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Navigating London’s pricey terrain: Student edition

By IOE Blog Editor, on 10 August 2023

Reka with nature on a grassy hillside. There is an ocean on the right side below. Image permission: Reka Olah.

Réka Oláh. Image permission: Réka Oláh.

By Réka Oláh, Social Sciences BSc

When I envisioned my university years, I was well aware that they would not revolve around extravagant expenses, and that I would have to work to support myself. This made me a bit anxious, as university life often seems geared towards wealthier students who can afford things like lavish brunches, fancy bars or endless clubbing. But fear not! Even with limited funds, you can still have a fantastic experience in London, this truly wonderful and diverse city. Here’s how I made the most of my undergraduate years at IOE without breaking the bank:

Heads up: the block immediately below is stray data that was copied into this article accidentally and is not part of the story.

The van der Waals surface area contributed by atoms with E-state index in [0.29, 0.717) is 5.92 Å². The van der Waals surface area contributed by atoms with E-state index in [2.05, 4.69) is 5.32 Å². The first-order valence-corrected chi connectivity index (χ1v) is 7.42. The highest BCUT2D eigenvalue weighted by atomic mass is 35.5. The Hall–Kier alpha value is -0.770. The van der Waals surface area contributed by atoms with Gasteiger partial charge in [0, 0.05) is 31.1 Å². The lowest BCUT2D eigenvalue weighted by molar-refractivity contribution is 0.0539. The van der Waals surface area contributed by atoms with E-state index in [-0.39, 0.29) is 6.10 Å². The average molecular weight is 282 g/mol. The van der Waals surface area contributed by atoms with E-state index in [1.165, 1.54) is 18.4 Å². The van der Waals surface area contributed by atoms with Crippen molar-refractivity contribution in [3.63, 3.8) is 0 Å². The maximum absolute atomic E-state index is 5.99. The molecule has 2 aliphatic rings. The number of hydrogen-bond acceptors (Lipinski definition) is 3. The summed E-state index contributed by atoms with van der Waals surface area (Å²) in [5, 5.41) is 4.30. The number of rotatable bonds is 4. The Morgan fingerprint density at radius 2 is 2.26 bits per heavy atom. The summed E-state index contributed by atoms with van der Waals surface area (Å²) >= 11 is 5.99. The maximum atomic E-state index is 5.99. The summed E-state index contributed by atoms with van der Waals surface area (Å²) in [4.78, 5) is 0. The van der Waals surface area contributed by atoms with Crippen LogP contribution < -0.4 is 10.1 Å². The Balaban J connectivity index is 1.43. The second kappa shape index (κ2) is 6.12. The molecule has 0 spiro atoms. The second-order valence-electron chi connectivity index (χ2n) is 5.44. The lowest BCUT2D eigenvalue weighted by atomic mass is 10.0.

Making money

While many (over)emphasise the importance of securing a summer internship for future career prospects, for some of us, a job is first and foremost a means to pay for our daily expenses. The good news is that there are numerous job opportunities available for students in London. Websites like Student Job UK are great for finding part-time work you can fit around your studies. What is, in my opinion, even smarter is regularly checking UCL Careers vacancies and subscribing to their newsletter for opportunities – trust me, it’s a total game-changer! Another invaluable resource is the UCL Job Shop website, where you can find several on-campus jobs with better pay compared to many external ones. Top tip: get involved with the Students’ Union or other university roles as soon as you can! Working in these roles can help you become part of an awesome community and unlock further job opportunities that often stay within these circles. Most of these jobs are on campus, making them super convenient to juggle alongside your studies. Plus, roles like Welcome Ambassador or Transition Mentor also allow you to immerse yourself more in UCL and/or your department.